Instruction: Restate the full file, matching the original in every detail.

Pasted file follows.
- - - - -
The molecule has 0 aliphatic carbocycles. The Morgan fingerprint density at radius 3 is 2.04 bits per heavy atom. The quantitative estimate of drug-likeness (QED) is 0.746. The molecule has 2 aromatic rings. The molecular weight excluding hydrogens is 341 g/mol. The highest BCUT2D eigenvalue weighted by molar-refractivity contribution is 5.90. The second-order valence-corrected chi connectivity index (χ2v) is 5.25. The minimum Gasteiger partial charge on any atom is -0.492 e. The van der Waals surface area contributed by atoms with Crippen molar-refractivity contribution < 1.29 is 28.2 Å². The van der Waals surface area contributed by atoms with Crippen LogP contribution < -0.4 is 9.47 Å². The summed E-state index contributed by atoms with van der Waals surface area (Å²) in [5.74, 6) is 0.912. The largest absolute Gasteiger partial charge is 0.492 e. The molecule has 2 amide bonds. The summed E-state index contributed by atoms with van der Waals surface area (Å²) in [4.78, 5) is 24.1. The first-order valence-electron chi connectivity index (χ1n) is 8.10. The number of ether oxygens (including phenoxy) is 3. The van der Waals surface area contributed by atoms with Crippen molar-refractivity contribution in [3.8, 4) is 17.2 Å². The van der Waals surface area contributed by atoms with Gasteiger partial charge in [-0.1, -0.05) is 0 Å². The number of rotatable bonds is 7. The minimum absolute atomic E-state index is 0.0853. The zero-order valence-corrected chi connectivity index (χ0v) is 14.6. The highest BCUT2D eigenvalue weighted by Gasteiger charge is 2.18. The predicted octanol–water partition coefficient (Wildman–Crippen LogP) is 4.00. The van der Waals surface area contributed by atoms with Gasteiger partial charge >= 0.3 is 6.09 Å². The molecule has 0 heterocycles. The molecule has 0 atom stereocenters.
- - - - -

The molecule has 0 aliphatic carbocycles. The Morgan fingerprint density at radius 3 is 2.04 bits per heavy atom. The quantitative estimate of drug-likeness (QED) is 0.746. The molecule has 2 aromatic rings. The molecular weight excluding hydrogens is 341 g/mol. The highest BCUT2D eigenvalue weighted by molar-refractivity contribution is 5.90. The second-order valence-corrected chi connectivity index (χ2v) is 5.25. The minimum Gasteiger partial charge on any atom is -0.492 e. The van der Waals surface area contributed by atoms with Crippen molar-refractivity contribution < 1.29 is 28.2 Å². The van der Waals surface area contributed by atoms with Crippen LogP contribution < -0.4 is 9.47 Å². The summed E-state index contributed by atoms with van der Waals surface area (Å²) in [5.74, 6) is 0.912. The largest absolute Gasteiger partial charge is 0.492 e. The molecule has 2 amide bonds. The summed E-state index contributed by atoms with van der Waals surface area (Å²) in [4.78, 5) is 24.1. The first-order valence-electron chi connectivity index (χ1n) is 8.10. The number of ether oxygens (including phenoxy) is 3. The van der Waals surface area contributed by atoms with Crippen molar-refractivity contribution in [3.8, 4) is 17.2 Å². The van der Waals surface area contributed by atoms with Gasteiger partial charge in [-0.1, -0.05) is 0 Å². The number of rotatable bonds is 7. The minimum absolute atomic E-state index is 0.0853. The zero-order valence-corrected chi connectivity index (χ0v) is 14.6. The highest BCUT2D eigenvalue weighted by Gasteiger charge is 2.18. The predicted octanol–water partition coefficient (Wildman–Crippen LogP) is 4.00. The van der Waals surface area contributed by atoms with Gasteiger partial charge >= 0.3 is 6.09 Å². The molecule has 0 heterocycles. The molecule has 0 atom stereocenters.